Wheeling City Council Boasts Buttigieg Meeting
The Wheeling City Council met for their regularly business meeting Tuesday, hours after Secretary Buttigieg visited the city. Funding was approved for a playground and ambulances through ARPA
Spirits were high in the City Council chambers after a member of the Biden administration visited Wheeling this morning—the highest ranking official to do so. Mayor Glenn Elliott called the meeting with Secretary of Transportation Pete Buttigieg “wonderful” and “productive.”
“This was a great opportunity to showcase all the private and public funding,” in downtown Wheeling, Elliott said of the trip during the Council’s regular meeting. “It’s a great honor.”
Buttigieg toured the Wheeling Streetscape project, affecting the downtown neighborhood along Market and Main St. The project, a state Department of Transportation led effort, has been partially funded through the 2021 bipartisan infrastructure bill passed by Congress.
Buttigieg, who formally served as the Mayor of South Bend, Indiana, said Wheeling reminded him of his home. “This administration will serve every kind of community,” Buttigieg said during his visit.
Before the City Council meeting, the bodies Finance Committee met to discuss June’s financial statement.
City Manager Robert Herron addressed the Committee. He announced that $1,060,000 in ‘unencumbered’ funding has been identified, leaving it up to Council to appropriate.
Herron recommended the funding go toward 3% pay raises for city employees, which will cost $480,000. Herron said $220,000 of the funding would be offset by savings associated with the city’s health care plan.
Herron also recommended $800,000 be set aside for paving, which Vice Mayor Thalman requested half, or $400,000, go specifically towards alley paving.
The Finance Committee approved both of these proposals, to be heard by Wheeling.
Councilor Jerry Sklavounakis, Ward 4, was absent during the meeting.
Those present during the meeting supported an agreement with the Department of Housing and Urban Development regarding the Community Development Block Grant, a $385,214 grant. FY 2023-24’s grant agreement sees Wheeling receive $30,000 more that the previous year.
Four organizations in the city–Seeing Hand Association, Greater Wheeling Soup Kitchen, Family Service of the Upper Ohio Valley, and Wheeling Health Right, had their grant requests from the CDBG program approved.
All eyes were on the council as they earmarked some of the last ARPA-related projects. Under consideration was $201,071 for Vineyard Church of Wheeling to build a playground at Market Plaza in downtown Wheeling.
The project, which would be used exclusively by a private daycare during their business hours, would help provide child care services to a city and state with waitlists over a year long.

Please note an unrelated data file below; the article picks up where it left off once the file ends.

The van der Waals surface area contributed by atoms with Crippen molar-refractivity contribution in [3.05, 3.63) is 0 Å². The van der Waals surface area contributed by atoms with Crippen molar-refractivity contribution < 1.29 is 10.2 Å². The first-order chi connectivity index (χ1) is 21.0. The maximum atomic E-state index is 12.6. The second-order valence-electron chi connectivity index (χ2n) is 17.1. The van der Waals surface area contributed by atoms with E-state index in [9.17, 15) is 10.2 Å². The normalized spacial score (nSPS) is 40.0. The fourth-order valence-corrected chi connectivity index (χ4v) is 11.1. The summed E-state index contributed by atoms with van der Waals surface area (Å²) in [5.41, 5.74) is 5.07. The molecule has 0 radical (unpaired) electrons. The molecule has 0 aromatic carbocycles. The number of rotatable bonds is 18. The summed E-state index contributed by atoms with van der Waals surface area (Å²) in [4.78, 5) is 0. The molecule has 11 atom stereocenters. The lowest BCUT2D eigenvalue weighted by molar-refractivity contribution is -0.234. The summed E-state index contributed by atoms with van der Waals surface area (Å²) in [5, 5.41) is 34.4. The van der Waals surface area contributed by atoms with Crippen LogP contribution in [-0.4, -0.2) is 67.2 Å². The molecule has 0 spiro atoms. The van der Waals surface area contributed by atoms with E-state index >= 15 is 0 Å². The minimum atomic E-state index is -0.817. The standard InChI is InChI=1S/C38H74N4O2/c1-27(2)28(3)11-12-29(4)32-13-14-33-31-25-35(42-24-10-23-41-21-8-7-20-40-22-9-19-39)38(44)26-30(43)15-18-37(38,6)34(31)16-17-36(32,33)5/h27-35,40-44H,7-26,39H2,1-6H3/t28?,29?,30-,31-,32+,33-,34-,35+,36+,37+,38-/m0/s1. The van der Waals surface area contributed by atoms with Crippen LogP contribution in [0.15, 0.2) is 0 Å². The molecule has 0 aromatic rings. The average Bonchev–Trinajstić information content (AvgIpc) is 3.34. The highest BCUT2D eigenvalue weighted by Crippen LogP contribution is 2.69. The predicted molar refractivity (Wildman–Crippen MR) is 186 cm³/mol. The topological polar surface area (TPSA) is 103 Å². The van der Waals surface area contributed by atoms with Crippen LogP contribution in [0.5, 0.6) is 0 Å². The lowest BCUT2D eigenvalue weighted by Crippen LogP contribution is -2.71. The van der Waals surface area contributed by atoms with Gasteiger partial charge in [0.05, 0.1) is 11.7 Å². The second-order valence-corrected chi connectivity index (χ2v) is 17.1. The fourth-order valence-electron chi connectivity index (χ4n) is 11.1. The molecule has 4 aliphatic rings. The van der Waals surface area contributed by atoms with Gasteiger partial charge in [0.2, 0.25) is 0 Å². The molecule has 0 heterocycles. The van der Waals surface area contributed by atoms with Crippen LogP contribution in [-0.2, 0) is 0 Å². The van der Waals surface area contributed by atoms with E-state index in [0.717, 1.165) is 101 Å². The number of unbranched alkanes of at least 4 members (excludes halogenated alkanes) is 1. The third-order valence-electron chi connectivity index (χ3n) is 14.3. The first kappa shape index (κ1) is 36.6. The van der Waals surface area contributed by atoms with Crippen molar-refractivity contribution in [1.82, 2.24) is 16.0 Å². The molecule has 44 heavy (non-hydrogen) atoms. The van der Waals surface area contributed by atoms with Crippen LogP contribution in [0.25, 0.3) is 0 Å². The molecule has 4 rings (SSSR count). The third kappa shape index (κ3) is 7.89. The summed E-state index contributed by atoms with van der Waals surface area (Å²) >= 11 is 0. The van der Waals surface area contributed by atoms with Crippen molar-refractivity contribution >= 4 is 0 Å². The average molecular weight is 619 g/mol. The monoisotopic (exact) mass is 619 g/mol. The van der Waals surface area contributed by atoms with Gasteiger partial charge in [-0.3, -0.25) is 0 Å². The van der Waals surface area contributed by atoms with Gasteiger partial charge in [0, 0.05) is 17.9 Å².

The Council, which has spoken in favor of the project for months, approved funding unanimously.
Mayor Elliott spoke about ARPA, saying the letter of the law included child care and outdoor activities. “This project has both,” Elliott said of the Market Plaza playground.
Councilors heard new business, of which two items received votes.
The first new resolution approved by the Council saw $350,000 in ARPA money approved for Wheeling Fire Department to purchase new ambulances. This was discussed more fully during their July 5 Finance Committee.
The Council also moved to relocate the August 1 City Council meeting to Oglebay Resort at Wilson Lodge, to coincide with the West Virginia Municipal League’s Conference. The meeting will likely be attended by representatives from municipalities across the state.
Mayor Glenn Elliott invited residents to attend his seventh and final State of the City address scheduled for July 25, 12:00, at the Wheeling Island Hotel-Casino-Racetrack.
Councilor Ty Thorngate, Ward 5, wished the Italian Heritage Festival, July 28-30, and the Grecian Festival, July 27-30, good luck. These are two of the largest events in Wheeling.
Vice Mayor Chad Thalman spoke of his support for the Vineyard Church proposal for a playground at Market Plaza, thanking his colleagues for their movement on the project.
Councilor Rosemary Ketchum, Ward 3, congratulated the Wheeling Parks and Recreation Department for a recent $72,000 grant for youth mentoring known as, “Game Changers.”
The grant, through the National Parks and Recreation Association, will support children in homework, physical and mental health, laundry, budgeting, among other skills training.
Three members of the public addressed the Council this evening.
Two, Sean Duffy and Sally Beaty, asked the city to rename the ballfield at Garden Park in Warwood in honor of Chuck Howley. Howley, a Warwood native and former Dallas Cowboys linebacker, was inducted into the Football Hall of Fame in 2023.
Connie Cain, Wheeling resident, said she often came to tell the Council what they were doing wrong, but instead came to tell them they were doing good. Cain, who announced her run for Ward 3 on the Council, said she hopes to continue the work if she were elected in 2024.
It is unclear if Cain has filed for precanidacy.
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